Not surprisingly, the ship’s manufacturers — Lockheed Martin, the Marinette Marine Corp, Austal Ltd., and General Dynamics — hate this idea. Altogether, the four companies have employed 142 lobbyists who said in filiings that they lobbied on behalf of the littoral ship or shipbuilding in general since the beginning of 2006, including 85 former members of Congress and their staff, according to an analysis of lobbying registrations by the Center for Public Integrity. The companies’ PACs and employees have contributed particularly heavily to members of the House seapower subcommittee, giving at least $526,000 since the start of 2009.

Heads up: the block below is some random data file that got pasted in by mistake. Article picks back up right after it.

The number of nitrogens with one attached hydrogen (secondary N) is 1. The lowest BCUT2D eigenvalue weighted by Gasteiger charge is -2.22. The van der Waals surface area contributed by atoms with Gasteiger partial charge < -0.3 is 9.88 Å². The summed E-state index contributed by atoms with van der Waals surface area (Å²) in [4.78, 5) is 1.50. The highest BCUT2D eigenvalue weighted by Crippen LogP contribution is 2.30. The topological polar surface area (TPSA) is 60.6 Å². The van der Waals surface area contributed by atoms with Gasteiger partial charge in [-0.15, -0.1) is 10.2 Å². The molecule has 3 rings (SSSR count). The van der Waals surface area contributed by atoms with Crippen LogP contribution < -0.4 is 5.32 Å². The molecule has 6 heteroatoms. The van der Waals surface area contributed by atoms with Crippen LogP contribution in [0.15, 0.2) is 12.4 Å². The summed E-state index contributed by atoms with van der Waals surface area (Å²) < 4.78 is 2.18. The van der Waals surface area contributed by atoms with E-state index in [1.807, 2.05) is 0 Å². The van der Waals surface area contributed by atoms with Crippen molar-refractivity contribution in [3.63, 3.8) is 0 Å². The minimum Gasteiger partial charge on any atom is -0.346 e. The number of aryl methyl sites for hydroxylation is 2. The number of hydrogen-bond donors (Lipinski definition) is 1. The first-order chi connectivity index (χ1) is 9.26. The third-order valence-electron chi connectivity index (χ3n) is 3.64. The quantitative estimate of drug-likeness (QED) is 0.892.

Six contractors were aboard the Freedom when it sailed across the Pacific this spring for its first overseas deployment, nearly four and a half years after it was commissioned, so they could troubleshoot any problems with its propulsion, lubrication and air conditioning systems.
The need for such a contractor repair team on board a ship raised some hackles among House appropriators. “Navy ships are normally deployed in top material condition to ensure the ship can remain underway to accomplish its mission,” the committee said in its June defense bill report. “The Committee is disturbed by the number of problems this ship has experienced on its maiden deployment that appear to be beyond the crew’s capability to handle, especially given that the LCS should have been in an extremely high rate of readiness.”
But they gave the Navy all the funds it wanted, anyway.
Data reporter Alexander Cohen contributed to this article.
Reprinted by permission of The Center for Public Integrity.